Instead of addressing community demands, Unocal has been busy publicising its status as one of Indonesia's 'top investors' and the strength of its 'commitment' to Indonesia. Two days before the police action against the protesters at Tanjungsantan, the company paid a visit to President Wahid to hammer home this message. It announced it had invested US $1.5 billion to develop oil, gas and geothermal energy for the 1997 - 2002 period and called on the government to provide security for oil and gas operations in Indonesia to improve investor confidence.

In September the company announced with partners Exxon-Mobil that it would spend $700 million developing the West Seno offshore field in East Kalimantan. This should produce 70,000 barrels per day by 2002.

Unocal has concessions of 20,700 ha in Indonesia including two offshore operations in Kalimantan and nine land-based operations. Its gas exports go to Japan, Korea and Taiwan.

(Indonesian Observer 21/Sep/00; Jakarta Post 10/Oct/00)


Environmental award

While the decades-long pollution problems were festering at Tanjungsantan, Unocal was being publicly rewarded by the Indonesian government for its environmental work. In July, Unocal, along with Pertamina and the City of Balikpapan, were awarded the prestigious Kalpataru environmental prize for its reforestation and rehabilitation project started 12 years ago in the area around Balikpapan, East Kalimantan. In what can only be a further slap in the face for the Tanjungsantan villagers, Unocal's Robert Hinkal said the company was "committed to improving the lives of people wherever we work."
(Indonesian Observer 5/Jul/00)

Protest letters

Letters faxes or emails protesting against police brutality against local people and supporting the community's demands should be addressed to:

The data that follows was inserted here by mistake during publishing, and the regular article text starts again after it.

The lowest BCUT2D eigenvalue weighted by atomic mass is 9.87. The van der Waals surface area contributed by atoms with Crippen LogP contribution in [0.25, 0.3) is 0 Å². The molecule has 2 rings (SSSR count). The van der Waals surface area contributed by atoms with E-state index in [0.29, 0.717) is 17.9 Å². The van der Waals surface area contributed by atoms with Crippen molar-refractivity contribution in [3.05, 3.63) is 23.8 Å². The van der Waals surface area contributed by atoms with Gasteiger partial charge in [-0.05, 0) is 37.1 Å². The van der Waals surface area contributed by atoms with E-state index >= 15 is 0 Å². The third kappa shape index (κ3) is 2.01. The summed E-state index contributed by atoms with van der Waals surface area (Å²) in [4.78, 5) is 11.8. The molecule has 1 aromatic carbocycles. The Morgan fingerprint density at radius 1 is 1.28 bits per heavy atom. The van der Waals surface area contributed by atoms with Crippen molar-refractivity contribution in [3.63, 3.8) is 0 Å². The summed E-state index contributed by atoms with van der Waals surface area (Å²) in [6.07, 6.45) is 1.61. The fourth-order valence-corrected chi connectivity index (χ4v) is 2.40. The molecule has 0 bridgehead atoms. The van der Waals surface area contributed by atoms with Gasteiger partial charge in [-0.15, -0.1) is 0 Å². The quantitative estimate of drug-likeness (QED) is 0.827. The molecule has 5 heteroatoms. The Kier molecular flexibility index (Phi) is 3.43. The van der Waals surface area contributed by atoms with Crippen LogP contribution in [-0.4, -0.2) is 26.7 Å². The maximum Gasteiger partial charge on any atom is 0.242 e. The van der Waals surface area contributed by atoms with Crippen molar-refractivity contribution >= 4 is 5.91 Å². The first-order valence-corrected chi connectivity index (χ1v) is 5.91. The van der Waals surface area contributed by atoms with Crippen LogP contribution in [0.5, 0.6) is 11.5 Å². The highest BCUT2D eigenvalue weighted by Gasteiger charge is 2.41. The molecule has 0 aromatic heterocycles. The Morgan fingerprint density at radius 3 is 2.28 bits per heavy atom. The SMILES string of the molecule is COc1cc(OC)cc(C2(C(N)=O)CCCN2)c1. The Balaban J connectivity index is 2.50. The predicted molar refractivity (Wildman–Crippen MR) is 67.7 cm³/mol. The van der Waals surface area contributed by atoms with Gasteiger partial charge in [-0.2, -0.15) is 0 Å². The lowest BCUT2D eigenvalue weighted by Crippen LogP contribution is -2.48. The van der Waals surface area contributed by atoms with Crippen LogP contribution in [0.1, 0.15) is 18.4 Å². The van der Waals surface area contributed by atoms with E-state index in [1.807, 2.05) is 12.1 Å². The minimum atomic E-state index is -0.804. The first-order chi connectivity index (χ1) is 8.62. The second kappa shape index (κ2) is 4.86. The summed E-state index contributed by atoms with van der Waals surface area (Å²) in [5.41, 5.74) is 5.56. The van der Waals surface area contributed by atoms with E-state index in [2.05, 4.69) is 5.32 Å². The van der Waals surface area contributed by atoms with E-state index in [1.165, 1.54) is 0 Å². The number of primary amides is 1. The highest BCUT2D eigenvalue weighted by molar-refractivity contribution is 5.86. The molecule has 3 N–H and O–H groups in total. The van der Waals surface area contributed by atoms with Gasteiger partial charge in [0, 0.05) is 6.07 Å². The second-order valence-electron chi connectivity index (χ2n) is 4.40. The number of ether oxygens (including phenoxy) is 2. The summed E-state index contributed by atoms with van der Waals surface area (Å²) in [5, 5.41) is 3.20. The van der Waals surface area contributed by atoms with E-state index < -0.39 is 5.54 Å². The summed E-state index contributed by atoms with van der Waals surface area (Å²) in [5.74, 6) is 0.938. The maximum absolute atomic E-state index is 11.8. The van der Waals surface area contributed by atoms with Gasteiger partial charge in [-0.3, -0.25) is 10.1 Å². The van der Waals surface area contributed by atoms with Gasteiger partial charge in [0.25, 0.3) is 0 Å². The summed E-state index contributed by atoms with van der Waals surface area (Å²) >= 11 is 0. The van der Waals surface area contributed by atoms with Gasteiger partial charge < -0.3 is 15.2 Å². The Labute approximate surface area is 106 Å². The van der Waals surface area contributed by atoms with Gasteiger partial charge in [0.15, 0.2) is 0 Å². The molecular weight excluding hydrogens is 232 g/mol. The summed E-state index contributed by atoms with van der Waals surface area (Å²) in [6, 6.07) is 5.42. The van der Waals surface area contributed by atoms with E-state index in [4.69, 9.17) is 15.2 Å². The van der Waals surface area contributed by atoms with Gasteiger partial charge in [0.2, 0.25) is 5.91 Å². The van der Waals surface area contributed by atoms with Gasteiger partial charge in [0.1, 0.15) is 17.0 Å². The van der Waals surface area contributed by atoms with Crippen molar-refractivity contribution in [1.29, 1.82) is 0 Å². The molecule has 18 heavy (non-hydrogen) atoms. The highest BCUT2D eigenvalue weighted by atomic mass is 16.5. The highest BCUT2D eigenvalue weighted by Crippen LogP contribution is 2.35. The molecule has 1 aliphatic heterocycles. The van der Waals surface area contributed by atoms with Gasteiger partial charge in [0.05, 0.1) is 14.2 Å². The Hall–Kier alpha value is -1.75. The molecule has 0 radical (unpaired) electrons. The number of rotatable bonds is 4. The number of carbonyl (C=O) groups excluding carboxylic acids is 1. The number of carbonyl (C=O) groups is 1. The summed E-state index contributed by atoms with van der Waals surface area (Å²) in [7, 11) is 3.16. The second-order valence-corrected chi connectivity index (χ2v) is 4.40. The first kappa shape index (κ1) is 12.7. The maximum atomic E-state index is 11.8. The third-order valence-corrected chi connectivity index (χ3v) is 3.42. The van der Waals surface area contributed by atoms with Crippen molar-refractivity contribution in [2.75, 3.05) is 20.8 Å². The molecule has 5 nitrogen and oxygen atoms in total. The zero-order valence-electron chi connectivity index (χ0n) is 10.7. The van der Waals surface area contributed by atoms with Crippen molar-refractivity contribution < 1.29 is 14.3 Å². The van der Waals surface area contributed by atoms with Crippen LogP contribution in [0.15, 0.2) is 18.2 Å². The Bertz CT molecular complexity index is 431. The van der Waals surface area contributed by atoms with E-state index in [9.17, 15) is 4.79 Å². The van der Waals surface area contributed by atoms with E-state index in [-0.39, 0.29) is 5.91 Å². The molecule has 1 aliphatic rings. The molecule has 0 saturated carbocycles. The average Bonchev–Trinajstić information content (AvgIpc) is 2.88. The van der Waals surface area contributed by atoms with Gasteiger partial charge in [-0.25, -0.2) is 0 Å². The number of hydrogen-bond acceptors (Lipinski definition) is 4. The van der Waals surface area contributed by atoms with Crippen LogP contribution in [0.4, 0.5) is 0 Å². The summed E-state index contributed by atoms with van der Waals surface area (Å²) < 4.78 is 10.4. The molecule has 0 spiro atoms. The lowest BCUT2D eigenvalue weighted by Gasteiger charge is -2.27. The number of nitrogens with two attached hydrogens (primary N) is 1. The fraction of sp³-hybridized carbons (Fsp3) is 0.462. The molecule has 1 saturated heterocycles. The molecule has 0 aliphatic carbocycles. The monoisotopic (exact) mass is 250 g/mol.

Roger C Beach (Chairman and CEO)
Unocal Corporation
2141 Rosecrans Ave. Ste 4000
El Segundo, CA 90245, USA
Phone: +1 310-726 7600
Fax: +1310-726-7817

Timothy C. Lauer
(President and Managing Director) Unocal Indonesia Company
Sentra Senayan I Office Tower, 11th Floor
Jl. Asia Afrika No. 8
Senayan, Jakarta 10270
Tel: +62 21 573 1020
Fax: +62 21 573 1030
Email: tclauer@unocal.com

Please send copies to JATAM: jatam@jakarta.wasantara.net.id

Protests at Caltex

In Riau province, Sumatra, another US-based company, Caltex, was forced to cut production in August when local people, protesting against the scarcity of jobs at the company, staged occupations of some of the company's oil rigs and took company vehicles. Reports in October said that one rig was still occupied, but that the protests had mostly ended. The company earlier promised to give 75 temporary jobs to local people.

The company's environmental record came under public attack too, when a local NGO LPHI criticised its use of detonations in oil exploration.

Caltex, a joint venture of Chevron Corp and Texaco Inc. produces up to 700,000 bpd from its Sumatra oil fields. In May its offices were attacked by students demanding a higher share of revenues for Riau. The Riau oil fields are also subject of a tussle between local and central government over who will exploit them in future.

(Indonesian Observer 16/Oct; Dow Jones Newswires 8&15/Oct/00; Jakarta Post 10/Oct/00; Detikworld 9/Oct/00)